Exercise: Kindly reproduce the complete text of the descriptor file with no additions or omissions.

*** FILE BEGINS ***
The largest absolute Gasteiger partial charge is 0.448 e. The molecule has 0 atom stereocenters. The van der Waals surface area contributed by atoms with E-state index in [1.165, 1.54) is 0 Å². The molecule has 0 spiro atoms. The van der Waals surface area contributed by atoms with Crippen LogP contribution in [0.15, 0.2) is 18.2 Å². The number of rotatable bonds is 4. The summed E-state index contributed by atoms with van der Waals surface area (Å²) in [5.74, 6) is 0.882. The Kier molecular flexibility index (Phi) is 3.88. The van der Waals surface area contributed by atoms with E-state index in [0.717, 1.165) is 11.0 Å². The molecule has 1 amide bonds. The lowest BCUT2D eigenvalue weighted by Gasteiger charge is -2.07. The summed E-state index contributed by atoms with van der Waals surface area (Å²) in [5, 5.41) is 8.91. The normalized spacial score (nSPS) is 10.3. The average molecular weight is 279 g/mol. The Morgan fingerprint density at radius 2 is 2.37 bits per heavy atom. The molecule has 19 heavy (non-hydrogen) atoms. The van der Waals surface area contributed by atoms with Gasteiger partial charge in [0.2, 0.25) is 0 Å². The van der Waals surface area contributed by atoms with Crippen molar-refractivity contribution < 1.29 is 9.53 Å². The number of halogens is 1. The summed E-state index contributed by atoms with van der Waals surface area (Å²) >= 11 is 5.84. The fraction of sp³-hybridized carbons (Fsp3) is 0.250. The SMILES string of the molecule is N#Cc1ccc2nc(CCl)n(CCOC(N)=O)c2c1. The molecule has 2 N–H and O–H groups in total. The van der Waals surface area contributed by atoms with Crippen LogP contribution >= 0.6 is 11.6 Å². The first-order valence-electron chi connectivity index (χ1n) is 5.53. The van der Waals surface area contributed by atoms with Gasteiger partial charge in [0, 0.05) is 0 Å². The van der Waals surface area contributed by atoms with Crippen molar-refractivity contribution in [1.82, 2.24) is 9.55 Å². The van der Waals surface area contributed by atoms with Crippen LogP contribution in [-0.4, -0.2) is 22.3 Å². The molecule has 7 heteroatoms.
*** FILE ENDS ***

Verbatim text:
The largest absolute Gasteiger partial charge is 0.448 e. The molecule has 0 atom stereocenters. The van der Waals surface area contributed by atoms with E-state index in [1.165, 1.54) is 0 Å². The molecule has 0 spiro atoms. The van der Waals surface area contributed by atoms with Crippen LogP contribution in [0.15, 0.2) is 18.2 Å². The number of rotatable bonds is 4. The summed E-state index contributed by atoms with van der Waals surface area (Å²) in [5.74, 6) is 0.882. The Kier molecular flexibility index (Phi) is 3.88. The van der Waals surface area contributed by atoms with E-state index in [0.717, 1.165) is 11.0 Å². The molecule has 1 amide bonds. The lowest BCUT2D eigenvalue weighted by Gasteiger charge is -2.07. The summed E-state index contributed by atoms with van der Waals surface area (Å²) in [5, 5.41) is 8.91. The normalized spacial score (nSPS) is 10.3. The average molecular weight is 279 g/mol. The Morgan fingerprint density at radius 2 is 2.37 bits per heavy atom. The molecule has 19 heavy (non-hydrogen) atoms. The van der Waals surface area contributed by atoms with Gasteiger partial charge in [0.2, 0.25) is 0 Å². The van der Waals surface area contributed by atoms with Crippen molar-refractivity contribution < 1.29 is 9.53 Å². The number of halogens is 1. The summed E-state index contributed by atoms with van der Waals surface area (Å²) >= 11 is 5.84. The fraction of sp³-hybridized carbons (Fsp3) is 0.250. The SMILES string of the molecule is N#Cc1ccc2nc(CCl)n(CCOC(N)=O)c2c1. The molecule has 2 N–H and O–H groups in total. The van der Waals surface area contributed by atoms with Crippen LogP contribution >= 0.6 is 11.6 Å². The first-order valence-electron chi connectivity index (χ1n) is 5.53. The van der Waals surface area contributed by atoms with Gasteiger partial charge in [0, 0.05) is 0 Å². The van der Waals surface area contributed by atoms with Crippen molar-refractivity contribution in [1.82, 2.24) is 9.55 Å². The van der Waals surface area contributed by atoms with Crippen LogP contribution in [-0.4, -0.2) is 22.3 Å². The molecule has 7 heteroatoms.